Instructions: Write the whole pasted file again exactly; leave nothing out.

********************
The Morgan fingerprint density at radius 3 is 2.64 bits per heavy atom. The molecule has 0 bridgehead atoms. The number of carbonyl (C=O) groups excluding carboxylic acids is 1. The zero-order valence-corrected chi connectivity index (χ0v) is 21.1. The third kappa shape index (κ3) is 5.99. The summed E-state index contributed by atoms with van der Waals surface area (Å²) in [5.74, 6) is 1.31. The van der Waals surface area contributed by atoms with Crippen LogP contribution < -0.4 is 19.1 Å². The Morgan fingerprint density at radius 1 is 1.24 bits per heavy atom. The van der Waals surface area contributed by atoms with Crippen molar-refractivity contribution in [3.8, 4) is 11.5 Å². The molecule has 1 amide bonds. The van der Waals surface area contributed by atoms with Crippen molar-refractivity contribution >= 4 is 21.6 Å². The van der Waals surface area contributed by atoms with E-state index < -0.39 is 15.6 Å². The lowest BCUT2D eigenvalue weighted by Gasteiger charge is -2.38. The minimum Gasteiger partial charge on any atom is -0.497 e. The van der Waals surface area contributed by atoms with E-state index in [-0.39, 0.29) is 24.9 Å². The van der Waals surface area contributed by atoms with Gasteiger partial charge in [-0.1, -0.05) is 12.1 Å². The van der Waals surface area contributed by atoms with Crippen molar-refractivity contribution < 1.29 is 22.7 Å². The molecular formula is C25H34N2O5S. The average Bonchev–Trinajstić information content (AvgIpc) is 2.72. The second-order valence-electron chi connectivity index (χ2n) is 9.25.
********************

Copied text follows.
The Morgan fingerprint density at radius 3 is 2.64 bits per heavy atom. The molecule has 0 bridgehead atoms. The number of carbonyl (C=O) groups excluding carboxylic acids is 1. The zero-order valence-corrected chi connectivity index (χ0v) is 21.1. The third kappa shape index (κ3) is 5.99. The summed E-state index contributed by atoms with van der Waals surface area (Å²) in [5.74, 6) is 1.31. The van der Waals surface area contributed by atoms with Crippen LogP contribution < -0.4 is 19.1 Å². The Morgan fingerprint density at radius 1 is 1.24 bits per heavy atom. The van der Waals surface area contributed by atoms with Crippen molar-refractivity contribution in [3.8, 4) is 11.5 Å². The molecule has 1 amide bonds. The van der Waals surface area contributed by atoms with Crippen molar-refractivity contribution >= 4 is 21.6 Å². The van der Waals surface area contributed by atoms with E-state index < -0.39 is 15.6 Å². The lowest BCUT2D eigenvalue weighted by Gasteiger charge is -2.38. The minimum Gasteiger partial charge on any atom is -0.497 e. The van der Waals surface area contributed by atoms with E-state index in [-0.39, 0.29) is 24.9 Å². The van der Waals surface area contributed by atoms with Gasteiger partial charge in [-0.1, -0.05) is 12.1 Å². The van der Waals surface area contributed by atoms with Crippen molar-refractivity contribution < 1.29 is 22.7 Å². The molecular formula is C25H34N2O5S. The average Bonchev–Trinajstić information content (AvgIpc) is 2.72. The second-order valence-electron chi connectivity index (χ2n) is 9.25.